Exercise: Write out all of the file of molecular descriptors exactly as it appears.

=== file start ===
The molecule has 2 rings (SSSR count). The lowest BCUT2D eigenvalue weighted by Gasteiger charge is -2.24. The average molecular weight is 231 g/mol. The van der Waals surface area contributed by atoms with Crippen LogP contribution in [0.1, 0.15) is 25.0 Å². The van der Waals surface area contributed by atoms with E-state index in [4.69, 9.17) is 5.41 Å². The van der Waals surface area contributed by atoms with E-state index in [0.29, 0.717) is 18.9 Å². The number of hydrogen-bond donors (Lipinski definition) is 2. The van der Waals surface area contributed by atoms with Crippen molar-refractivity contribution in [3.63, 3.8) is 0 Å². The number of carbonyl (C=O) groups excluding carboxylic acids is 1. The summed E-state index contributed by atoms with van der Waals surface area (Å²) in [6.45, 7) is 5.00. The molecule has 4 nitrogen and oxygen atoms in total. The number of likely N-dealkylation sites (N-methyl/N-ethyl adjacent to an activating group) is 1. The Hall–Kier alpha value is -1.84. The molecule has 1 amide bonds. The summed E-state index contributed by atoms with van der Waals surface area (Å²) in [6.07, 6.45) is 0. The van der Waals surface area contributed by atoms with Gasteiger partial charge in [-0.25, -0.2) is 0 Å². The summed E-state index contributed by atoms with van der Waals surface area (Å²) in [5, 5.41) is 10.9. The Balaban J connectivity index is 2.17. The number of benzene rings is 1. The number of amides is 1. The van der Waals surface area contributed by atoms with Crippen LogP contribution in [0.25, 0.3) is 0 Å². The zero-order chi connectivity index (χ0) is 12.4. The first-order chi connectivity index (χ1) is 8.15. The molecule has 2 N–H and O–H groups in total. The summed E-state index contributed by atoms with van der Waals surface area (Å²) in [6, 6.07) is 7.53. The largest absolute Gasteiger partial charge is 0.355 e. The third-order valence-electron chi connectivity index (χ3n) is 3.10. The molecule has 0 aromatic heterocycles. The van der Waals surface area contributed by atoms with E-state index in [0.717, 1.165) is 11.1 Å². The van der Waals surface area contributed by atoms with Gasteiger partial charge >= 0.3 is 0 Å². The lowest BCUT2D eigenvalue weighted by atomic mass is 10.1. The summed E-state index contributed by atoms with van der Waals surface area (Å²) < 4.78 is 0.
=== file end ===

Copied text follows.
The molecule has 2 rings (SSSR count). The lowest BCUT2D eigenvalue weighted by Gasteiger charge is -2.24. The average molecular weight is 231 g/mol. The van der Waals surface area contributed by atoms with Crippen LogP contribution in [0.1, 0.15) is 25.0 Å². The van der Waals surface area contributed by atoms with E-state index in [4.69, 9.17) is 5.41 Å². The van der Waals surface area contributed by atoms with E-state index in [0.29, 0.717) is 18.9 Å². The number of hydrogen-bond donors (Lipinski definition) is 2. The van der Waals surface area contributed by atoms with Crippen molar-refractivity contribution in [3.63, 3.8) is 0 Å². The number of carbonyl (C=O) groups excluding carboxylic acids is 1. The summed E-state index contributed by atoms with van der Waals surface area (Å²) in [6.45, 7) is 5.00. The molecule has 4 nitrogen and oxygen atoms in total. The number of likely N-dealkylation sites (N-methyl/N-ethyl adjacent to an activating group) is 1. The Hall–Kier alpha value is -1.84. The molecule has 1 amide bonds. The summed E-state index contributed by atoms with van der Waals surface area (Å²) in [6.07, 6.45) is 0. The van der Waals surface area contributed by atoms with Gasteiger partial charge in [-0.25, -0.2) is 0 Å². The summed E-state index contributed by atoms with van der Waals surface area (Å²) in [5, 5.41) is 10.9. The Balaban J connectivity index is 2.17. The number of benzene rings is 1. The number of amides is 1. The van der Waals surface area contributed by atoms with Crippen LogP contribution in [0.25, 0.3) is 0 Å². The zero-order chi connectivity index (χ0) is 12.4. The first-order chi connectivity index (χ1) is 8.15. The molecule has 2 N–H and O–H groups in total. The summed E-state index contributed by atoms with van der Waals surface area (Å²) in [6, 6.07) is 7.53. The largest absolute Gasteiger partial charge is 0.355 e. The third-order valence-electron chi connectivity index (χ3n) is 3.10. The molecule has 0 aromatic heterocycles. The van der Waals surface area contributed by atoms with E-state index in [0.717, 1.165) is 11.1 Å². The van der Waals surface area contributed by atoms with Gasteiger partial charge >= 0.3 is 0 Å². The lowest BCUT2D eigenvalue weighted by atomic mass is 10.1. The summed E-state index contributed by atoms with van der Waals surface area (Å²) < 4.78 is 0.